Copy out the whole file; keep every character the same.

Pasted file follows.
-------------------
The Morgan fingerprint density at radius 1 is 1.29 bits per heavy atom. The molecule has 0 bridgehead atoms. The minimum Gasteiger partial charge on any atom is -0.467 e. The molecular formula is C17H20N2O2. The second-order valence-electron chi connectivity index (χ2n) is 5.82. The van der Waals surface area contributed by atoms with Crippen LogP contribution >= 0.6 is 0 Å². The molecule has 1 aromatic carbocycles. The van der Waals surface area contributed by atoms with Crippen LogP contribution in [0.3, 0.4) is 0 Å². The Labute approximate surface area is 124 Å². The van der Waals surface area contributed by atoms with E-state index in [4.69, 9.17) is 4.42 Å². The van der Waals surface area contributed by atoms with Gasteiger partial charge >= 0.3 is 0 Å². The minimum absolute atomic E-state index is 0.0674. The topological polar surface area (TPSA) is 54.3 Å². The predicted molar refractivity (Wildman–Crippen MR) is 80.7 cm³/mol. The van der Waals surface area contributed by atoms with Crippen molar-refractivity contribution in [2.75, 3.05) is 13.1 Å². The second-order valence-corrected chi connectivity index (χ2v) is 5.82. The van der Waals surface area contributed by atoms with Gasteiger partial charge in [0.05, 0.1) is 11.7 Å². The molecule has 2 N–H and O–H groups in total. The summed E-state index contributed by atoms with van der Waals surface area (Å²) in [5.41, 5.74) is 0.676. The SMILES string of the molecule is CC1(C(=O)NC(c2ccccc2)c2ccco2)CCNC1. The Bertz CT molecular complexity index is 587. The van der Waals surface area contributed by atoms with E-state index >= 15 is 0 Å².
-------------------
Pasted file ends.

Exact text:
The Morgan fingerprint density at radius 1 is 1.29 bits per heavy atom. The molecule has 0 bridgehead atoms. The minimum Gasteiger partial charge on any atom is -0.467 e. The molecular formula is C17H20N2O2. The second-order valence-electron chi connectivity index (χ2n) is 5.82. The van der Waals surface area contributed by atoms with Crippen LogP contribution >= 0.6 is 0 Å². The molecule has 1 aromatic carbocycles. The van der Waals surface area contributed by atoms with Crippen LogP contribution in [0.3, 0.4) is 0 Å². The Labute approximate surface area is 124 Å². The van der Waals surface area contributed by atoms with E-state index in [4.69, 9.17) is 4.42 Å². The van der Waals surface area contributed by atoms with Gasteiger partial charge >= 0.3 is 0 Å². The minimum absolute atomic E-state index is 0.0674. The topological polar surface area (TPSA) is 54.3 Å². The predicted molar refractivity (Wildman–Crippen MR) is 80.7 cm³/mol. The van der Waals surface area contributed by atoms with Crippen molar-refractivity contribution in [2.75, 3.05) is 13.1 Å². The second-order valence-corrected chi connectivity index (χ2v) is 5.82. The van der Waals surface area contributed by atoms with Gasteiger partial charge in [0.05, 0.1) is 11.7 Å². The molecule has 2 N–H and O–H groups in total. The summed E-state index contributed by atoms with van der Waals surface area (Å²) in [5.41, 5.74) is 0.676. The SMILES string of the molecule is CC1(C(=O)NC(c2ccccc2)c2ccco2)CCNC1. The Bertz CT molecular complexity index is 587. The van der Waals surface area contributed by atoms with E-state index >= 15 is 0 Å².